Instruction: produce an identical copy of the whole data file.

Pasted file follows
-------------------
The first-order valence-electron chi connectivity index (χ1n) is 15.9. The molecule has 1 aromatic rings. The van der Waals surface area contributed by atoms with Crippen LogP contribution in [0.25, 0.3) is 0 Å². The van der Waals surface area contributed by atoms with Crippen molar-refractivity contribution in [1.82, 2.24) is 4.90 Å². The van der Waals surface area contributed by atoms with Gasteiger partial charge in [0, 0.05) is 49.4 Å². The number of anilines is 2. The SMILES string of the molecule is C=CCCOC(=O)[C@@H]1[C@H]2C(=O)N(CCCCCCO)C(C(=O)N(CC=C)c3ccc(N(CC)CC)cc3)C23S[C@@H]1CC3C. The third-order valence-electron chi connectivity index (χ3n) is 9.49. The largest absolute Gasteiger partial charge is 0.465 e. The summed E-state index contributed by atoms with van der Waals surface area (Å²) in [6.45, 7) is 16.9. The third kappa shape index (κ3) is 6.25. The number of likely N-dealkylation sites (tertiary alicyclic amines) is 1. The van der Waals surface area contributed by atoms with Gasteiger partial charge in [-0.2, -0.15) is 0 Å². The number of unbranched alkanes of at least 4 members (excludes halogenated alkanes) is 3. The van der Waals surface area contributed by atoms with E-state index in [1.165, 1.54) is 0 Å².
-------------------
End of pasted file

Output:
The first-order valence-electron chi connectivity index (χ1n) is 15.9. The molecule has 1 aromatic rings. The van der Waals surface area contributed by atoms with Crippen LogP contribution in [0.25, 0.3) is 0 Å². The van der Waals surface area contributed by atoms with Crippen molar-refractivity contribution in [1.82, 2.24) is 4.90 Å². The van der Waals surface area contributed by atoms with Gasteiger partial charge in [0, 0.05) is 49.4 Å². The number of anilines is 2. The SMILES string of the molecule is C=CCCOC(=O)[C@@H]1[C@H]2C(=O)N(CCCCCCO)C(C(=O)N(CC=C)c3ccc(N(CC)CC)cc3)C23S[C@@H]1CC3C. The third-order valence-electron chi connectivity index (χ3n) is 9.49. The largest absolute Gasteiger partial charge is 0.465 e. The summed E-state index contributed by atoms with van der Waals surface area (Å²) in [6.45, 7) is 16.9. The third kappa shape index (κ3) is 6.25. The number of likely N-dealkylation sites (tertiary alicyclic amines) is 1. The van der Waals surface area contributed by atoms with Gasteiger partial charge in [-0.2, -0.15) is 0 Å². The number of unbranched alkanes of at least 4 members (excludes halogenated alkanes) is 3. The van der Waals surface area contributed by atoms with E-state index in [1.165, 1.54) is 0 Å².